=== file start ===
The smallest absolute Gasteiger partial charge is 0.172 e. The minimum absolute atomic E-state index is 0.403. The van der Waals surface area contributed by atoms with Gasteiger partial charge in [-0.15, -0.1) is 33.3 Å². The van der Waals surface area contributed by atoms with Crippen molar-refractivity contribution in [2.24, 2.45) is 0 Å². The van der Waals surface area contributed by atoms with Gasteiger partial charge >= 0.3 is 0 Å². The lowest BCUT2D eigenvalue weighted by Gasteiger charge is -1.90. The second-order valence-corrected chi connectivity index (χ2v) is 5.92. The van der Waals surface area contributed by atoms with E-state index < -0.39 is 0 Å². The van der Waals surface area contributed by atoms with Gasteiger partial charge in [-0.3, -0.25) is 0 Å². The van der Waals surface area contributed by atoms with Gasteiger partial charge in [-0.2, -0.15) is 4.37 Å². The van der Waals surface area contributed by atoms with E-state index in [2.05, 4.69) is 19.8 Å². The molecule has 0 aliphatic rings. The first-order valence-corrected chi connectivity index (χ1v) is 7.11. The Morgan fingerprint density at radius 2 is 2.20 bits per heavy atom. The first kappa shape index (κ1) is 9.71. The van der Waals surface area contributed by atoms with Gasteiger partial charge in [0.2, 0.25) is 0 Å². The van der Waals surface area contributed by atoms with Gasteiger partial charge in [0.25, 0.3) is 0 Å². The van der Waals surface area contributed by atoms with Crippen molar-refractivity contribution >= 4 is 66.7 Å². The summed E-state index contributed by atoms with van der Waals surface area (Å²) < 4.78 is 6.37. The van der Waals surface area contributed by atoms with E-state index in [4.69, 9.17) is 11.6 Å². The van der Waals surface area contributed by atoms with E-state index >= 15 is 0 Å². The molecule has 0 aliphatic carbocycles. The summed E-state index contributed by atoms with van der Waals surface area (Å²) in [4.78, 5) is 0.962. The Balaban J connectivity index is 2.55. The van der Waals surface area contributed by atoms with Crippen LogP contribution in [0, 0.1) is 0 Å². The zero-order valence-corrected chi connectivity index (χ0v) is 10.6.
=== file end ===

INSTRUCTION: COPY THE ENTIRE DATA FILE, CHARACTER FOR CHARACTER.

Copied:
The smallest absolute Gasteiger partial charge is 0.172 e. The minimum absolute atomic E-state index is 0.403. The van der Waals surface area contributed by atoms with Gasteiger partial charge in [-0.15, -0.1) is 33.3 Å². The van der Waals surface area contributed by atoms with Crippen molar-refractivity contribution in [2.24, 2.45) is 0 Å². The van der Waals surface area contributed by atoms with Gasteiger partial charge >= 0.3 is 0 Å². The lowest BCUT2D eigenvalue weighted by Gasteiger charge is -1.90. The second-order valence-corrected chi connectivity index (χ2v) is 5.92. The van der Waals surface area contributed by atoms with E-state index < -0.39 is 0 Å². The van der Waals surface area contributed by atoms with Gasteiger partial charge in [-0.3, -0.25) is 0 Å². The van der Waals surface area contributed by atoms with Gasteiger partial charge in [-0.2, -0.15) is 4.37 Å². The van der Waals surface area contributed by atoms with E-state index in [2.05, 4.69) is 19.8 Å². The molecule has 0 aliphatic rings. The first-order valence-corrected chi connectivity index (χ1v) is 7.11. The Morgan fingerprint density at radius 2 is 2.20 bits per heavy atom. The first kappa shape index (κ1) is 9.71. The van der Waals surface area contributed by atoms with Gasteiger partial charge in [0.2, 0.25) is 0 Å². The van der Waals surface area contributed by atoms with Gasteiger partial charge in [0.25, 0.3) is 0 Å². The van der Waals surface area contributed by atoms with Crippen molar-refractivity contribution >= 4 is 66.7 Å². The summed E-state index contributed by atoms with van der Waals surface area (Å²) < 4.78 is 6.37. The van der Waals surface area contributed by atoms with E-state index in [4.69, 9.17) is 11.6 Å². The van der Waals surface area contributed by atoms with E-state index >= 15 is 0 Å². The molecule has 0 aliphatic carbocycles. The summed E-state index contributed by atoms with van der Waals surface area (Å²) in [4.78, 5) is 0.962. The Balaban J connectivity index is 2.55. The van der Waals surface area contributed by atoms with Crippen LogP contribution in [0, 0.1) is 0 Å². The zero-order valence-corrected chi connectivity index (χ0v) is 10.6.